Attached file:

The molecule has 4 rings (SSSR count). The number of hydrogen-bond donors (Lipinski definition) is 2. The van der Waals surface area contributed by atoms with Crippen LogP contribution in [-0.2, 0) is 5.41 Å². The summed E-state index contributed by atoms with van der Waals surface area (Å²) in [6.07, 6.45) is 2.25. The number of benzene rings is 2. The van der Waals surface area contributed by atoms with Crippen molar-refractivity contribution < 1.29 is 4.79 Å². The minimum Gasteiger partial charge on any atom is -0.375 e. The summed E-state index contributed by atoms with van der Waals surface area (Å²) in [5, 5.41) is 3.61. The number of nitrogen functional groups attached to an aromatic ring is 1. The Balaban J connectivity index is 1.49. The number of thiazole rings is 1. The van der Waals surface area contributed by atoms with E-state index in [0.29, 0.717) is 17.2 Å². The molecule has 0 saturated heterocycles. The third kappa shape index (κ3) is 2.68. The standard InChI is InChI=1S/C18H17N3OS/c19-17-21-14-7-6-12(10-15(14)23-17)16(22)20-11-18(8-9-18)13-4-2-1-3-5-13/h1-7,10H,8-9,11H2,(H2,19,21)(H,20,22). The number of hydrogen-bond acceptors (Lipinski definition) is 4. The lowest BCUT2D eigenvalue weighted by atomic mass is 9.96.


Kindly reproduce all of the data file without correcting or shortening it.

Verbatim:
The molecule has 4 rings (SSSR count). The number of hydrogen-bond donors (Lipinski definition) is 2. The van der Waals surface area contributed by atoms with Crippen LogP contribution in [-0.2, 0) is 5.41 Å². The summed E-state index contributed by atoms with van der Waals surface area (Å²) in [6.07, 6.45) is 2.25. The number of benzene rings is 2. The van der Waals surface area contributed by atoms with Crippen molar-refractivity contribution < 1.29 is 4.79 Å². The minimum Gasteiger partial charge on any atom is -0.375 e. The summed E-state index contributed by atoms with van der Waals surface area (Å²) in [5, 5.41) is 3.61. The number of nitrogen functional groups attached to an aromatic ring is 1. The Balaban J connectivity index is 1.49. The number of thiazole rings is 1. The van der Waals surface area contributed by atoms with E-state index in [0.29, 0.717) is 17.2 Å². The molecule has 0 saturated heterocycles. The third kappa shape index (κ3) is 2.68. The standard InChI is InChI=1S/C18H17N3OS/c19-17-21-14-7-6-12(10-15(14)23-17)16(22)20-11-18(8-9-18)13-4-2-1-3-5-13/h1-7,10H,8-9,11H2,(H2,19,21)(H,20,22). The number of hydrogen-bond acceptors (Lipinski definition) is 4. The lowest BCUT2D eigenvalue weighted by atomic mass is 9.96.